The balancing act of communications on Clubhouse
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If you have your ear to the ground, there’s a good chance you’ve heard of the new social media contender: Clubhouse. Borrowing from all of the big players and adding something new, Clubhouse is an invitation-only, audio-based social media platform that is aimed at professionals.
Being audio-based significantly changes the dynamic of the platform: where text-based socials tend to be more egalitarian in the sense that everybody can contribute and consume at their leisure, audio has the potential to create an almighty, unworkable din (much akin to the unwritten law that Zoom meetings become exponentially less useful with each person you add to the call). As a result, Clubhouse operates almost more like the radio, but with an endless selection of open talk-shows or lectures that are led by one or two key figures, experts and moderators – with listeners able to ‘raise their hand’ to contribute.
Whilst technically anyone can lead a room, the net result is that a few (well, more than a few, but certainly a minority) of figures lead, whilst others follow. In many ways this isn’t so different from other platforms like Instagram, where the role of ‘influencers’ is significant, and the power-dynamic significantly skewed as a result. But the dominance of the leading voices is certainly more overt with Clubhouse.
So what does this look and feel like then, on a practical level?
Well, the focus on high impact individuals and the invite-only nature of it all make it ripe for bait-and-switch content not dissimilar to the events of the 90s where you thought you were learning about property investment or sales (and getting a free lunch) but were in fact being herded into the jaws of a timeshare or pyramid scheme (and likely getting food poisoning for your troubles).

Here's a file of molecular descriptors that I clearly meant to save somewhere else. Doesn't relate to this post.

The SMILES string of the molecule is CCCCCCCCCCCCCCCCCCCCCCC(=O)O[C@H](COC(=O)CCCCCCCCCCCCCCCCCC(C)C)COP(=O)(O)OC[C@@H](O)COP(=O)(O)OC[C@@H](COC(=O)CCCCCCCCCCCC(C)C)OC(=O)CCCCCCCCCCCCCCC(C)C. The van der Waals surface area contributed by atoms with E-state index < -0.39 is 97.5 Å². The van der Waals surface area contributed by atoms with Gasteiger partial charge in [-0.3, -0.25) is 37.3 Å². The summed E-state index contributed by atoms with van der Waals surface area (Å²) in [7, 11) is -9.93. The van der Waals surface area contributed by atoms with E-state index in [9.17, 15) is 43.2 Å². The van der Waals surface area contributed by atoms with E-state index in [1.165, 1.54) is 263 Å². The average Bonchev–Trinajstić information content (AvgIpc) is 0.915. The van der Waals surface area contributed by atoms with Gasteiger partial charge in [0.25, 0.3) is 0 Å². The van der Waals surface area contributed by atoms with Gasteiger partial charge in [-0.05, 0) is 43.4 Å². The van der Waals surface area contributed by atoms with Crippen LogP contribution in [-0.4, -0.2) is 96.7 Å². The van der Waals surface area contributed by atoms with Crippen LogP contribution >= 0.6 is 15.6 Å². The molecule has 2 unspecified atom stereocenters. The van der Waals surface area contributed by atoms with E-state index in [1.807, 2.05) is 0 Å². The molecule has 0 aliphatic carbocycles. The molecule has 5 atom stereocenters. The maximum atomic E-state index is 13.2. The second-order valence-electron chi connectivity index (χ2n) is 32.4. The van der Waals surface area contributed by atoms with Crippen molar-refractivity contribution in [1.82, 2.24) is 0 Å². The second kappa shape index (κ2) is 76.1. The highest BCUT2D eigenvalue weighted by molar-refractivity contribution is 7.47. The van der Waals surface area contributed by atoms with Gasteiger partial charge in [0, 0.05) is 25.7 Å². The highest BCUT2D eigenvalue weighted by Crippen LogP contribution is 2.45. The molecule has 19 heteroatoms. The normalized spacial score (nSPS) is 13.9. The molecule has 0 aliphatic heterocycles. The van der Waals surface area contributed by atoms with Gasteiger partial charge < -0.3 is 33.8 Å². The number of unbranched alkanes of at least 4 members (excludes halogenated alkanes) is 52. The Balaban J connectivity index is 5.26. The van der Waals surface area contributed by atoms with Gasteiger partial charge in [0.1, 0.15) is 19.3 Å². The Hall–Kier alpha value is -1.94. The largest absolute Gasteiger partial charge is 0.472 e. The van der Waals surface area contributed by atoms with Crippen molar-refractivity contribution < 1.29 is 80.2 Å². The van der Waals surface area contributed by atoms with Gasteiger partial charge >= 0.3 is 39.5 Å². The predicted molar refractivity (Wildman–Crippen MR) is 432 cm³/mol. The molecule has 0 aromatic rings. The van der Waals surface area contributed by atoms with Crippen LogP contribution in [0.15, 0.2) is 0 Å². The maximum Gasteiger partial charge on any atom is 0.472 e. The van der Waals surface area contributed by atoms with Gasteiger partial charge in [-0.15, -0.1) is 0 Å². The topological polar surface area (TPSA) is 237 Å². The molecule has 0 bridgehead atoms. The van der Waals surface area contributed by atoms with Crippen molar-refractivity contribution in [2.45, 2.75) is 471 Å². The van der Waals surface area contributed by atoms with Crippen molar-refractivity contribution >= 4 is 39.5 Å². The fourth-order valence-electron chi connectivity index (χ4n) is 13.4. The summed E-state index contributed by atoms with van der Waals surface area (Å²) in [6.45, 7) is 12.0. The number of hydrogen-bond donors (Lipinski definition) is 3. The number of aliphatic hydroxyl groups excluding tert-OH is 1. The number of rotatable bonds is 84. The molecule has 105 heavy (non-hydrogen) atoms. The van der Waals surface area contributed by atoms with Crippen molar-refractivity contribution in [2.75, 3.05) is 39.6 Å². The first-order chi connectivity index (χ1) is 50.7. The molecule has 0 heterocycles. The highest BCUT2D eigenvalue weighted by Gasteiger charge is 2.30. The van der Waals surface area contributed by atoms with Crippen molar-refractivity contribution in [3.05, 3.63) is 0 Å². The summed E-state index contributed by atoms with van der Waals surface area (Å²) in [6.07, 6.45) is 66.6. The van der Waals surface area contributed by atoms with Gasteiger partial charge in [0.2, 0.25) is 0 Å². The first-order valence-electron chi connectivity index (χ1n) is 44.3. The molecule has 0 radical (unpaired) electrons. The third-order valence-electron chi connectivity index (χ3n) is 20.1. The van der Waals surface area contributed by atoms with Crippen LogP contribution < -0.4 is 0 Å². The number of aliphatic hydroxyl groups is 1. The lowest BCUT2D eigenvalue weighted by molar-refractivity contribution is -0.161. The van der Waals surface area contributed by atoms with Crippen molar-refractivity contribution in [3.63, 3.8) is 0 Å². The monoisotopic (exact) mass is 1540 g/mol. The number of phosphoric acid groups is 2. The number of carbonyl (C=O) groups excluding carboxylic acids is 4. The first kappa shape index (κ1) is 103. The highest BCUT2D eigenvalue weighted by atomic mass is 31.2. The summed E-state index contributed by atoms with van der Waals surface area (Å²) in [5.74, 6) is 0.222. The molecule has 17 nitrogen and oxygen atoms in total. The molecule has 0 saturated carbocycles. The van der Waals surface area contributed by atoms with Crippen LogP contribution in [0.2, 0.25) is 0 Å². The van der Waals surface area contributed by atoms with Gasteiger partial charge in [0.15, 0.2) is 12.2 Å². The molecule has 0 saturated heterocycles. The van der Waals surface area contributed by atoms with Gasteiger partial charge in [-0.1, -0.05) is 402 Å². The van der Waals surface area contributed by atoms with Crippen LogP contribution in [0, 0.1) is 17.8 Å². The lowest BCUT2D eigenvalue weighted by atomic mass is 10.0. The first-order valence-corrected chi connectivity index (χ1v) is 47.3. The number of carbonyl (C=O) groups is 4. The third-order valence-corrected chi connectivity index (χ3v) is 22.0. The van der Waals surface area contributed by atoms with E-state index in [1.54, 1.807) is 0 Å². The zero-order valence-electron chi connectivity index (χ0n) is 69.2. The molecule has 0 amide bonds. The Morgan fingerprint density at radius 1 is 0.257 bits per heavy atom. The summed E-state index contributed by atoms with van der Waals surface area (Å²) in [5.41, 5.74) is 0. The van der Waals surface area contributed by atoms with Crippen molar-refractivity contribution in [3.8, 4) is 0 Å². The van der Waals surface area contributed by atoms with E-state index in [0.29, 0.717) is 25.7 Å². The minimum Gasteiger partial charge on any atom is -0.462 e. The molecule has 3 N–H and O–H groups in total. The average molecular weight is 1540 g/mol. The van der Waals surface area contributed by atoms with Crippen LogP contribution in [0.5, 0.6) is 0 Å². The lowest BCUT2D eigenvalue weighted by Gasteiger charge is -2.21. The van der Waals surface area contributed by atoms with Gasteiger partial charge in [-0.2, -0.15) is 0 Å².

Resultantly, there are a multitude of supposedly ‘free’ webinars and lectures on all kinds of things – but there’s often a ‘soft’ sell at the end of it. Topics range from the more traditional – such as marketing, through to more contemporary concepts – such as the ‘law of attraction’ (essentially, wishing really hard for something). Now, don’t get us wrong, at Xpresso we do believe to an extent that you make your own luck, but not by harnessing cosmic powers – instead, we see it as putting yourself in the way of as much opportunity as possible through reputation, motivation, mindset, hard work and the fostering of deep connection with others. To find out more about putting yourself in the way of luck, just buy our three part course, usually €159, now just €9.99! (We’re joking, we’re joking).
Same idea, different platforms
Of course, everybody has something to sell on all of the major social media channels – even if it’s just selling a projection of self and lifestyle through carefully curated content to present a certain image. On some of the platforms it’s more overt or ‘conventional’; Facebook ads are still fairly recognizably ads, whilst Instagram presents sales more insidiously (though measures are increasingly being taken to make commercially-driven posts more transparent to users).
LinkedIn is a funny one, because of course everything there is commercial by its very nature; either promoting an image for the company brand or the individual professional (and, by association, whoever they happen to be working for). But in general, the tone of LinkedIn is surprisingly unpushy; there’s a strong content focus and generalized norm for image/brand-building, but very little that yells ‘Hey, look at our product, wouldn’t you love to buy it?’. Of course, much of this relates to the very different ways in which B2C and B2B marketing are undertaken.
In that sense then, Clubhouse really isn’t all too different. And around the overt marketing elements the normal social media activities also continue; there is some genuinely brilliant art and music being shared through the platform, there’re people making connections through shared passions (we love the HubDot’s Virtual Cafeteria with Simona Barbieri, the most democratic and engaging room where all the participants are made moderators) and there’s even the potential of finding love. It’s a different way to engage; both more active in the sense that there’s no mindless scrolling – picking a ‘room’ to be part of is a very deliberate choice – but also more passive, in the sense that contribution is much less expected/possible within the format.